A Crucial Point With Regard to the Pitch Clock

The pitch clock is coming. It’s coming to the major leagues, and it is inevitable. It’s existed in the minors for a handful of years, and the whole idea there was that it was a trial. A test, before implementation on the biggest stage. From the sounds of things, you can expect to see pitchers — and hitters! — operating with a clock as soon as 2018. Whether you love it or hate it, don’t blame me. I’m just the messenger. And actually, no, Buster Olney is the messenger. I’m just the messenger’s messenger. An excerpt from his report:

But the foundation of the changes to come in 2018 will be in the implementation of a pitch clock, sources say, and MLB is intent on using the same limit used in the minor leagues the past three seasons — 20 seconds between pitches when there are no runners on base.
Twenty seconds, with pitchers required to begin their motion within 20 seconds of the previous pitch.

There are two key points in there:

  1. 20 seconds
  2. when there are no runners on base

If you check out our leaderboards, you’ll see that the league-average pace this past season was a hair over 24 seconds. Pace is the average time between pitches — cutting out pick-offs and mound visits and whatnot — and 24 is greater than 20. Now, the writing suggests pitchers would just have to begin throwing at 20 seconds, so maybe it would work out to be more like a 21- or 22-second cap. Your takeaway might be that a great number of pitchers will be affected. To say nothing of the hitters who have developed their own particular time-wasting quirks.

But the runners-on-base part is significant. There’s a truth you might feel, without truly knowing: Pitchers work faster when the bases are empty.

Pedro Baez is probably the current face of slow pitchers. He did average the slowest pace in all of baseball last season, and so it’s deserved. I want to show you something, with help from Baseball Savant. Here are all of Baez’s career games. I’m not talented enough to just pull all of Baez’s actual pace data when there have and haven’t been runners, but I can show you all his individual game paces, along with the rates of pitches thrown in those games with runners on. It works! The relationship is clear.

As Baez has thrown more and more pitches with runners on, he’s worked slower and slower. He’s made 24 career appearances in which he threw every pitch with a runner on, and his average pace in those games is 36.6 seconds. He’s made 62 career appearances in which he threw every pitch with no runner on, and his average pace in those games is 27.6 seconds. Still slow! Still needs to be sped up. But that’s a nine-second difference. Baez has responded to the situation, and he isn’t alone.

I found a post from January of 2015, written, coincidentally enough, by Sean Dolinar. He found that, with the bases empty, pitchers tended to deliver pitches within roughly 20 seconds. With runners on, however, they slowed down substantially, by eight, nine, or ten seconds. And it makes sense; those runners might be threats to advance, and the situations are more important, more threatening. Pitchers have to be more careful, and their attention is divided.

So while a pitch clock would make a real difference in the majors, it wouldn’t be as dramatic as you might be inclined to think, if it’s only active when the bases are empty. Certain pitchers would be forced to speed up, pitchers like Baez and dozens of others, but most pitchers would be able to work more or less like normal. Which, I think, is how the pitch clock has been received in the minors — most players have said they’ve hardly even noticed it. The real slow-downs take place when there’s a runner or two or three, and it doesn’t look like those situations are being targeted. Not as Olney wrote his report.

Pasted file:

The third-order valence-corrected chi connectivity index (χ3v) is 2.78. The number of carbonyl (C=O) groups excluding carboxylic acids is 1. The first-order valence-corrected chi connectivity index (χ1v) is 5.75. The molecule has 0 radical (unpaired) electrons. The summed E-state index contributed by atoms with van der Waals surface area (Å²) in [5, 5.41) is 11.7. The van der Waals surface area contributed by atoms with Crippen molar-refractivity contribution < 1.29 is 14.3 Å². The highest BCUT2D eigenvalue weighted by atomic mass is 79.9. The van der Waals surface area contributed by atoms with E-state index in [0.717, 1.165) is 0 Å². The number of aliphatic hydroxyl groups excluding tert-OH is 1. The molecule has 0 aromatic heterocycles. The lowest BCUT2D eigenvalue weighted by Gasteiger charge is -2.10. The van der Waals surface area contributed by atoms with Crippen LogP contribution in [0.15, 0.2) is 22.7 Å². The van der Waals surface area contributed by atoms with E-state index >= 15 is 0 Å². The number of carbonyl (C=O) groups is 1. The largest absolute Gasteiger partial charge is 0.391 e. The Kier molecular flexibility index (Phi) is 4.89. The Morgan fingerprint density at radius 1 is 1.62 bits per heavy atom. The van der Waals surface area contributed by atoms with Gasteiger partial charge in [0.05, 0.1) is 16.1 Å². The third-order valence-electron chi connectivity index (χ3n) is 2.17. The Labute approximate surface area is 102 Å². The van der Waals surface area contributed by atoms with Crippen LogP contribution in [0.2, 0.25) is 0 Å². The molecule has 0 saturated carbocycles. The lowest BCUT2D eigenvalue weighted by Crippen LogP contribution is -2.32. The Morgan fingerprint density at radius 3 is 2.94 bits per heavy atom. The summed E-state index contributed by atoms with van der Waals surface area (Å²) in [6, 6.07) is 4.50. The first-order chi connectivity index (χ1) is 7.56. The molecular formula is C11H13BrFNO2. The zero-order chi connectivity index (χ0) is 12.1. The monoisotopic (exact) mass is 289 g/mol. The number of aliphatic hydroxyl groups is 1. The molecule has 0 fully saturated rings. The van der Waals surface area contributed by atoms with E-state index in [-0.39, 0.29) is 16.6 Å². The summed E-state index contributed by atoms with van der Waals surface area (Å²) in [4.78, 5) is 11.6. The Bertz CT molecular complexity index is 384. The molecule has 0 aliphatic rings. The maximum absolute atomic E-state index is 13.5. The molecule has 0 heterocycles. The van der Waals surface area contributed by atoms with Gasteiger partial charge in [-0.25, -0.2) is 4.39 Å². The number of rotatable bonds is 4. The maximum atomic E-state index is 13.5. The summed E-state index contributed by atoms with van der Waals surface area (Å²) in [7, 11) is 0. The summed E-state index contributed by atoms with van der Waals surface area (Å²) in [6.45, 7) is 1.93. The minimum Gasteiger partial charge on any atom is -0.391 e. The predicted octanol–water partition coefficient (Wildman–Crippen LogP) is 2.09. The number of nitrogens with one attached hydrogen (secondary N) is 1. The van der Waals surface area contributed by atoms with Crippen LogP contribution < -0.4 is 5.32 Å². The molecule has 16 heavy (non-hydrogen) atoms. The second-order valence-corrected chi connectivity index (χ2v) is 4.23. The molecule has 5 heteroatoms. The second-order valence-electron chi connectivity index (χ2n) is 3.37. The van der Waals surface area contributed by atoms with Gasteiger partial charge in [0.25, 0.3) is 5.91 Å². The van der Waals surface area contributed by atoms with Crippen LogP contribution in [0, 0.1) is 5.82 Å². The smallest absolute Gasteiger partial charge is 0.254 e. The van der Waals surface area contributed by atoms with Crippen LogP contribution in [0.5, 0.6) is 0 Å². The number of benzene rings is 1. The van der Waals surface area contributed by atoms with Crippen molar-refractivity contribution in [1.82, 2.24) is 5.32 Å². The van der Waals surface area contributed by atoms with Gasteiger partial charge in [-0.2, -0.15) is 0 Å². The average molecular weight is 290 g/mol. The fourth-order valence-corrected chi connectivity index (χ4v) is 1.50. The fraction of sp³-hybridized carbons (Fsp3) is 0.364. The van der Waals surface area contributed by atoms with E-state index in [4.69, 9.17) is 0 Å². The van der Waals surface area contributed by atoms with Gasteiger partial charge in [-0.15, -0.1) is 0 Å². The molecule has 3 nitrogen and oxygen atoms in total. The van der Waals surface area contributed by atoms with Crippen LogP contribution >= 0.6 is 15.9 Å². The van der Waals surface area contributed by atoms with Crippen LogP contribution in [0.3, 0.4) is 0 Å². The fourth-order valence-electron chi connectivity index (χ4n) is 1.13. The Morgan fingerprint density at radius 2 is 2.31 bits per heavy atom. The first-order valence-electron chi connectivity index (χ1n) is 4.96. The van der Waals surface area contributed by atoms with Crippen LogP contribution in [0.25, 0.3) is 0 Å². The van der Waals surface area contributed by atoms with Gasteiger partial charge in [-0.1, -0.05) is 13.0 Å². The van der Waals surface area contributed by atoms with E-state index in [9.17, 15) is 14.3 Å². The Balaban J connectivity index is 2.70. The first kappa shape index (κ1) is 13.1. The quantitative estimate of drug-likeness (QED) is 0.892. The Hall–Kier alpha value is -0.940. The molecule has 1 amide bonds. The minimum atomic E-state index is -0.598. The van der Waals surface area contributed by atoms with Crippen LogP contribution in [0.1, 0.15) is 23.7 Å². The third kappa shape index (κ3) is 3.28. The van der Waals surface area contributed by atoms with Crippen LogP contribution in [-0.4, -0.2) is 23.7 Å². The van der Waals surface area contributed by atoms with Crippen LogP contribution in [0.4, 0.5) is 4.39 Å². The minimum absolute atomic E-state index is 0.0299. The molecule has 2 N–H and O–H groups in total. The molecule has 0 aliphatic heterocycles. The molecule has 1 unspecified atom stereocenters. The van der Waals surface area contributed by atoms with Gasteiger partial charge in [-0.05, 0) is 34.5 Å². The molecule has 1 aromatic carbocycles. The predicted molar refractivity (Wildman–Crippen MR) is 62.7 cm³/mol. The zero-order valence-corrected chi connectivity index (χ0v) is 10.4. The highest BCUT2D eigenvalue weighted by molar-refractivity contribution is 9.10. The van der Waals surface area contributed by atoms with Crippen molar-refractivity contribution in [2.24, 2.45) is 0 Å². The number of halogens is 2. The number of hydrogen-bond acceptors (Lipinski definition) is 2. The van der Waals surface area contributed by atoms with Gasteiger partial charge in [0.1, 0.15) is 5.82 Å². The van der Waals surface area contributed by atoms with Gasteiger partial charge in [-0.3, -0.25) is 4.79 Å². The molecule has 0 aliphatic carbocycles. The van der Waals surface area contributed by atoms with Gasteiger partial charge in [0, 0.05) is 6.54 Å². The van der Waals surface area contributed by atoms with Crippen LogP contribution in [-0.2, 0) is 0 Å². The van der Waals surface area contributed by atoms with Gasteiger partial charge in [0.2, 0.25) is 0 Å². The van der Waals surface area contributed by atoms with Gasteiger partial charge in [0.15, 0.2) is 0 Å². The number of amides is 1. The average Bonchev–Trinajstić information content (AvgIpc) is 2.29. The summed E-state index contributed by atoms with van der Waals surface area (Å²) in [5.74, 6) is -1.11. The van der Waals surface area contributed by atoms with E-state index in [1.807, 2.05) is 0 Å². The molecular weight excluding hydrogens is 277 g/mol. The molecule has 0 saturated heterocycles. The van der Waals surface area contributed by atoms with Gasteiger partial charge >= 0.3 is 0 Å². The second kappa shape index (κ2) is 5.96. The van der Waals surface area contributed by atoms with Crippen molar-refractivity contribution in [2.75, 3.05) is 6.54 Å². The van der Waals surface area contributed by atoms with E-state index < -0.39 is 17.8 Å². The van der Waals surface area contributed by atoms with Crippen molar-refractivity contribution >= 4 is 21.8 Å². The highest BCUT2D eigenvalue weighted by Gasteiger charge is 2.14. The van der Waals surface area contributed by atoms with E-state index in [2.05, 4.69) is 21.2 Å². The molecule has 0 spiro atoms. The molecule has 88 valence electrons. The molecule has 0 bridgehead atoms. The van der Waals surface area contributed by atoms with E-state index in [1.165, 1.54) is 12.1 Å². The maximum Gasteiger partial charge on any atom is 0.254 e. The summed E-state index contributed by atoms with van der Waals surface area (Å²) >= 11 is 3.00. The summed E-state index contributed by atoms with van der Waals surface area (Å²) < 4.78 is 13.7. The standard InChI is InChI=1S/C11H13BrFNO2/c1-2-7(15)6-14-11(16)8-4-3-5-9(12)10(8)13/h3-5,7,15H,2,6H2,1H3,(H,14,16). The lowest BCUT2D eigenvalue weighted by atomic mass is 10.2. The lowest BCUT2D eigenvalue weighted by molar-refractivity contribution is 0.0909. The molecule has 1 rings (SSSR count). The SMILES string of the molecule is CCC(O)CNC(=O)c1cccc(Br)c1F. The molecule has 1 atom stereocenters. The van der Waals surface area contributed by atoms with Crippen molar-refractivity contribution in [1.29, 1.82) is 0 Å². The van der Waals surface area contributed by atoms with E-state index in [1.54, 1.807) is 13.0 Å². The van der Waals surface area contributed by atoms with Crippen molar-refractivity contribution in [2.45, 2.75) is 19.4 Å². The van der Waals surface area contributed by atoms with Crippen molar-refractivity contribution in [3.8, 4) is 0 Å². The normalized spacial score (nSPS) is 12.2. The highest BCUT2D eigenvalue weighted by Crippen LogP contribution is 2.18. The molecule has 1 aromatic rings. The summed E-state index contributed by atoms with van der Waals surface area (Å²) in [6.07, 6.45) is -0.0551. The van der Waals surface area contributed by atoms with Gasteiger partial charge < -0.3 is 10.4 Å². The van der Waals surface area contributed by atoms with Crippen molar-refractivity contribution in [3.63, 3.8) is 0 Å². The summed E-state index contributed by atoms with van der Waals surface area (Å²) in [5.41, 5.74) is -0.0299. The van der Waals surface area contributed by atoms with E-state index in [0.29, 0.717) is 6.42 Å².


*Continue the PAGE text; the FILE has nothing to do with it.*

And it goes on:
Maybe that just means this can be taken further down the road. And we can’t reach any certain conclusions when we don’t yet have an actual rule, with actual, explicit details. This is for baseball to sort out in the coming months. But it sounds like we’re about to have a pitch clock. And it sounds like it should have only a modest effect. Maybe that’s a good thing and maybe that’s a bad thing, but it’s a thing, and it’s for us and everyone else to get used to.

Jeff made Lookout Landing a thing, but he does not still write there about the Mariners. He does write here, sometimes about the Mariners, but usually not.

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6 years ago

How is it enforced and what is the penalty, at least in the minor league trials? A free base and an am ump with a timer? Id feel bad for those guys having one more thing to have to focus on.

I also can’t wait for the Jedi mind trick skill of a batter drawing pitch clock violations. Hooray for more data points!

6 years ago

I think there’s a clock in the stadium for that. Similar to NFL delay of game with the play clock. I think the penalty for it would be an automatic ball.

6 years ago

As someone who has literally been the one starting and stopping the clock at the AAA level, I can tell you that it is not enforced.

6 years ago

There’s a clock on display in the stands. In theory if the pitcher isn’t ready to throw when it hits zero, the ump awards a ball to the batter. If the batter isn’t ready to go, the ump awards a strike to the pitcher (or so I was told). In practice, in the handful of AAA I’ve attended, I’ve never seen it happen.